adults, betrayal, campus love, compassion, friendship, Ghanaian culture, love, Nana Awere Damoah, trust, young adults
Hmm! Nana Awere Damoah – the man to watch. His Tales from Different Tails is a-must read for both the young adult and adult. I spent the whole of Saturday reading this wonderful collections of short stories in between tidying up the house, cooking for the week and attending to the kids’ homework and what a read!
To simply say that Awere Damoah’s collection is campus based love stories intended to send the reader through nostalgic journeys, or intended to make the reader wish that he had been in the university to taste of the experiences described would be an injustice to the author, because the stories are more than that. More often than not, couples who meet on university campuses and fall in love end up marrying after they leave campus and it is only fair to conclude that, Awere is justified in basing his love stories on the university campus
However, Awere’s collections also touch on compassion, hurt, betrayal, loyalty, trust, friendship poverty, evil and courage; these are traits or characteristics that drive the human will and actions. Beautifully lacing all these together is humour and fun.
Awere’s use of language relaxes the reader, taking him to familiar sites where they meet your everyday kind of person. The narrative is straightforward, yet deep, interspersed with rich proverbs and anecdotes reflecting the author’s deep insight and knowledge of the Ghanaian culture and traditions. Again, bits of the local dialects Twi and Ga, sprinkled in the narrative with the English language creates in the reader an identifiable connection with the plots/themes. The campus lingua in the narrative of the campus scenes is a bonus that had me reeling.
In October Rush, I had a lot of fun reliving campus days at Legon. I can recall the ‘inte’ and ‘exte’ dating, and the adrenalin charged young men trooping to Volta hall to swim in the lake. However, one cannot help but admire Awere for bringing up the hypocrisy of some ‘chrife’ students and how they sometimes misinterpret God’s directive’s and messages for their own ends.
“Brother, God bless you for your prayers. May I ask what you were praying about?”
Bazook smiled at the stranger, wondering; perhaps he wants to tap into my passion for souls? “Well I was interceding for souls.”
The stranger responded, “Brother, the Spirit intercedes for us with groans we cannot understand, and He knows our real heart’s desires. I can interpret tongues and all I heard you say for two hours I have been here at Paa Joe was ‘Lord Give me a wife!…..’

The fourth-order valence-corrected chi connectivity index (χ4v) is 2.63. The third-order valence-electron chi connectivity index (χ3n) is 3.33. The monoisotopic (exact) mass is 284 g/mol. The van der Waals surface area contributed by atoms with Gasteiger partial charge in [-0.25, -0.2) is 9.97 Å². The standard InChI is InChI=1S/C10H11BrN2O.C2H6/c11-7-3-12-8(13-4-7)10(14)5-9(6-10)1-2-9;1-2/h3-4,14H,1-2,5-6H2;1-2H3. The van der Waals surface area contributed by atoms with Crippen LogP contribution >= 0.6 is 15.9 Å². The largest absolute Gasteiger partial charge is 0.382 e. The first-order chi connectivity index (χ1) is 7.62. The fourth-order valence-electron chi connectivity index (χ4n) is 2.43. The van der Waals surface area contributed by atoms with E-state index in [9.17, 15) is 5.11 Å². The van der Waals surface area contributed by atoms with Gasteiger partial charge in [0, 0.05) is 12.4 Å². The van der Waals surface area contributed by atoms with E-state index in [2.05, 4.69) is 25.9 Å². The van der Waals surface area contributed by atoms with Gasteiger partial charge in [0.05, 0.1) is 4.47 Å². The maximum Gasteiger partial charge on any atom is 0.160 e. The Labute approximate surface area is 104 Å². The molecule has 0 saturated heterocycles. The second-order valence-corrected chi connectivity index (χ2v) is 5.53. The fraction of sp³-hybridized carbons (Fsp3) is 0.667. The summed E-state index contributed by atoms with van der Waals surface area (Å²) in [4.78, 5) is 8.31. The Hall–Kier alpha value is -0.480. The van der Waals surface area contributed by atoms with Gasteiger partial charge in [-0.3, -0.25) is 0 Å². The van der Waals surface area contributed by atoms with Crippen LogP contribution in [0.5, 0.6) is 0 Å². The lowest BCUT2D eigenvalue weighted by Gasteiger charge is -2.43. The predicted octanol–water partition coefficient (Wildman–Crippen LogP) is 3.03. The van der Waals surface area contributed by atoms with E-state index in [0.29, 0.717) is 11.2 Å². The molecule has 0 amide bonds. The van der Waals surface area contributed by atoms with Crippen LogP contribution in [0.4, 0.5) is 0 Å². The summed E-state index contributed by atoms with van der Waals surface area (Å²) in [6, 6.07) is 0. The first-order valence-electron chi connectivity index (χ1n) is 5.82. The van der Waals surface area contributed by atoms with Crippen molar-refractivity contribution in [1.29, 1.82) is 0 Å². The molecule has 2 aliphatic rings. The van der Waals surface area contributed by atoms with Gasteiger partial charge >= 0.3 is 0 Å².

I actually felt sorry for Bazook.
In Truth Floats, Kwaku Ananse (as his name depicts his cunning and evil nature) betrays his best friend from campus days, Akoto in the most cruel and underhanded manner imaginable by manipulating, wooing and finally marrying Akoto’s fiancee. This story goes beyond mere campus love story. It captures for us betrayal of trust and friendship and exposes the baseness of human nature. But Awere assures us that love conquers all when Akoto and Adoma come together in the end.
Dribble De Zagidibogidi is also a tale of betrayal which started from the university campus. I love this story because it brings out the forgiving side of God in the person of Robbie, the born-again Christian whom Randy had treated badly on campus and whom Randy had taught raped his girlfriend.
“Randy let bygones be bygones O.K.?
Hardened (Randy’s nickname) softened. His tongue was not used to this exercise. “Can you forgive me, Robbie?”
“Of course, I can.” “I must.”
“But why? How can you?”
Robbie smiled, The Jesus Way, remember?”
What else can be so beautiful and inspiring?
Kojo Nkrabea is a tale of woe and courage. Yes, courage for, Nkrabea found the courage to go back home to Moseaso, to face the music he played by running away to the city. He had the courage to run away from a life of robbery back home to his roots in Moseaso where he will ‘caress memories and take life from there.”
In Guardian of the Rented Well, we meet Akosua Atiemo whose husband is away on peace keeping duties in Rwanda. Akosua indulges in an affair with Mr. Benson Stephen, a publisher who ended up not even publishing the manuscript Akosua had taken to him to see if it had possibilities. The affair becomes so hot that Stephen loses track and rides on the waves of pure ecstasy to his downfall. He is nearly killed by the army officer, Patrick Atiemo when he returns unannounced to find his wife in another’s arms. The tragedy is that Patrick shoots and kills his wife after which he turns the gun on himself and ‘blows his head off.‘
This is a story of faithlessness and betrayal. Patrick needn’t have committed suicide. That was an easy way out. I see him as an army officer without courage. Akosua is just not worth it.
But Stephens is redeemed after being given a second chance by his Maker. He becomes an ambassador for Christ. Our elders say that it is only experience that changes a person, and not talk or advice.
Nana Awere Damoah has written a piece that challenges us a people to rethink our values as Christians and as human beings who value relationships with others. At the end of the day when all is said and done, it is love that surpasses all the virtues, love for mankind.
I highly recommend Nana Awere Damoah’s Tales from Different Tails. Well done!
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Nana A Damoah said:
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Celestine of Readinpleasure Book Blog reviews ‘Tales from Different Tails’.